- Physician – What is your role in limiting self-referral or ancillary service abuse, or upcoding?
- Lawyer – What are the legal implications of violations and reporting for the organization? How will the organization handle reported violations?
Develop a clear organizational policy to limit exposure for fraud and abuse. Once you have complete your policy submit below. This document is due in the dropbox on the last day of the module (see schedule details). Please cite all sources in APA format. You should have at least one source at minimum. Example Policy (Links to an external site.)
Based on the perspectives and examples you’ve researched, be sure you have included the following in your policy:
- Organizations Name/logo
- Definitions of the laws associated or critical verbiage within the document
- Specific violations (or practices that are prohibited by this policy)
- Exceptions (if applicable)
- Monitoring practices (how will your organization be monitoring potential violations)
- Potential violation consequences for the organization (fines, penalties, etc.)
- Consequences for individuals violating the policy (suspensions, termination, etc.)
- Violator statistics and penalties associated with each from previous litigation
- Sources and in-text citations in APA format
Google Doc ProjectGoogle Doc ProjectCriteriaRatingsPtsThis criterion is linked to a Learning OutcomeQuality of Topics & Content10 ptsLevel 5Content substantially covered all areas of policy for preventing fraud: Title, purpose, definitions, scope, specific violations, exceptions, monitoring, potential violation consequences for the organization and violator and statistics of penalties associated with each.7.5 ptsLevel 4Content adequately covered all topics: Title, purpose, definitions, scope, specific violations, monitoring, potential violation consequences for the organization and violator and statistics of penalties associated with each. Overall project may not miss any components of the policy; however, it seems very shallow without in-depth analysis of the topic.5 ptsLevel 3Content did not adequately covered all topics: Title, purpose, definitions, scope, specific violations, monitoring, potential violation consequences for the organization and violator and statistics of penalties associated with each. Or is missing one or more topics. (Missing 1-3 topics) Lacks clear definitions, purpose, and/or scope.2.5 ptsLevel 2Content did not adequately covered all topics: Title, purpose, definitions, scope, specific violations, monitoring, potential violation consequences for the organization and violator and statistics of penalties associated with each. (Missing more than 3 major areas) Lacks clear definitions, purpose, and/or scope. Or contribution was last minute and did not conduct in-depth research of the topic.0 ptsLevel 1No submission or participation10 pts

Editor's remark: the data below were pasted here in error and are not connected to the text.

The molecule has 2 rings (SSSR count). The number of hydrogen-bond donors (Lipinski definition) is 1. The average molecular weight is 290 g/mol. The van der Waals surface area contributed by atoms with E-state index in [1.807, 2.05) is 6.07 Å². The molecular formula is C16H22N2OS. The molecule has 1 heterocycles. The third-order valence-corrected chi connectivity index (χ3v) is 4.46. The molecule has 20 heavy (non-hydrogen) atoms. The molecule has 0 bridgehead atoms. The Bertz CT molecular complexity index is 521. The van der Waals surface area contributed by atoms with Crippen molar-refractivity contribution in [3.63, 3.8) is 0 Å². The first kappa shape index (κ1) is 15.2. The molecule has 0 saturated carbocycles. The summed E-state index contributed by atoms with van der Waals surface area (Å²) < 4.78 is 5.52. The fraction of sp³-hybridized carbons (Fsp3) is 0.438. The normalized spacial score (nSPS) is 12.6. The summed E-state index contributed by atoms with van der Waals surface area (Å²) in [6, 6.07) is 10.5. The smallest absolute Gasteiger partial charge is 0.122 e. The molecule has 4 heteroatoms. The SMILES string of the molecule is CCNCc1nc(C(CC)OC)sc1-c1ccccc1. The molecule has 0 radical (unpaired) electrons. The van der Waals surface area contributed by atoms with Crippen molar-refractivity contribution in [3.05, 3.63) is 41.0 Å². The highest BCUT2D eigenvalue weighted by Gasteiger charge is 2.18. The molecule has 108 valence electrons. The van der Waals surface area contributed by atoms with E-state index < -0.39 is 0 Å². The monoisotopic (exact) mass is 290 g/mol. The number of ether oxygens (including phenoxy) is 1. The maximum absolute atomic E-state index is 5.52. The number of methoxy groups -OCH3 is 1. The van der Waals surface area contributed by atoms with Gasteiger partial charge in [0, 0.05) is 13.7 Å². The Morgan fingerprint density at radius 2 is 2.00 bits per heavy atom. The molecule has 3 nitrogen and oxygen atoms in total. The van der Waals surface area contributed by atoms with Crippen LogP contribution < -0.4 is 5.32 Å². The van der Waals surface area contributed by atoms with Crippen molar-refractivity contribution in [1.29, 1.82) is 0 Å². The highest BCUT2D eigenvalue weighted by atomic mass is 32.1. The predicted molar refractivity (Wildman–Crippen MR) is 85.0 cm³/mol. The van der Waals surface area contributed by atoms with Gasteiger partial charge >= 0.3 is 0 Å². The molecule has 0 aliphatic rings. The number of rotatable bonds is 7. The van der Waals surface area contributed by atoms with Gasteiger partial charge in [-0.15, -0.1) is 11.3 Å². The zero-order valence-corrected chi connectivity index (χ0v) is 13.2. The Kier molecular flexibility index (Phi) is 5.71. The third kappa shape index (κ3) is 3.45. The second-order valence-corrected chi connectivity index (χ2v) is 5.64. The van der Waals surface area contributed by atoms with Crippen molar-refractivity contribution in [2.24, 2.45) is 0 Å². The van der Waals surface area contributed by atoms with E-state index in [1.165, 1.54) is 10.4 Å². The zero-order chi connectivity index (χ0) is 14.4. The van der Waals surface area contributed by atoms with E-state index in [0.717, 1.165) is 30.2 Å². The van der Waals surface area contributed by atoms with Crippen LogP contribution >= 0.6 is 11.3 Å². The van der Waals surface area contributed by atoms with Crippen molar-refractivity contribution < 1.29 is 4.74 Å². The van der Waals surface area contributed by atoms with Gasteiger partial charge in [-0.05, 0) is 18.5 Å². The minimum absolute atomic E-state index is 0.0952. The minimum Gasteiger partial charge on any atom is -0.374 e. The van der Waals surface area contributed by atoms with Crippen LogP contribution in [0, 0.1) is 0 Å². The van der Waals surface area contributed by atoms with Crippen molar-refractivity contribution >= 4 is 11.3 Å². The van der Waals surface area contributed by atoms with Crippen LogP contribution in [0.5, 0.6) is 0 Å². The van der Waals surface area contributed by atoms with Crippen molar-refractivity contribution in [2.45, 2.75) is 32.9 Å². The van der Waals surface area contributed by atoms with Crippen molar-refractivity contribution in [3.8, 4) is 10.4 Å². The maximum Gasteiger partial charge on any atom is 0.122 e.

This criterion is linked to a Learning OutcomePerspectives5 ptsLevel 5All shareholders perspective are evident in the development of the policy. (Compliance Officer, Healthcare Provider, Lawyer)3.75 ptsLevel 4Missing some shareholders’ perspectives or not evident in the policy. (Ex: Does not address how to avoid violations; how violations will be monitored or disciplined by organization; or how practices will avoid violations during clinic visits.)2.5 ptsLevel 3Individual shareholder’s perspective did not add value to the content or was not cohesive. Each section broken into shareholder’s perspectives and not exemplary of the policy example provided. (Ex: sections labeled “doctor” or “compliance officer” etc.)1.25 ptsLevel 2Missing the majority of individual shareholders’ perspectives and was not cohesive.0 ptsLevel 1No contribution submitted5 pts
This criterion is linked to a Learning OutcomeSources5 ptsLevel 5At least one quality, scholarly source provide in acceptable APA format (in APA reference list and in-text)3.75 ptsLevel 4At least one source provided in acceptable APA format but missing in-text citations.2.5 ptsLevel 3Source not in acceptable APA format and/or incorrect/missing in-text citation1.25 ptsLevel 2Source not scholarly (Ex: weblink or wikipedia), no in-text citation0 ptsLevel 1No sources provided5 pts
Total Points: 20PreviousNext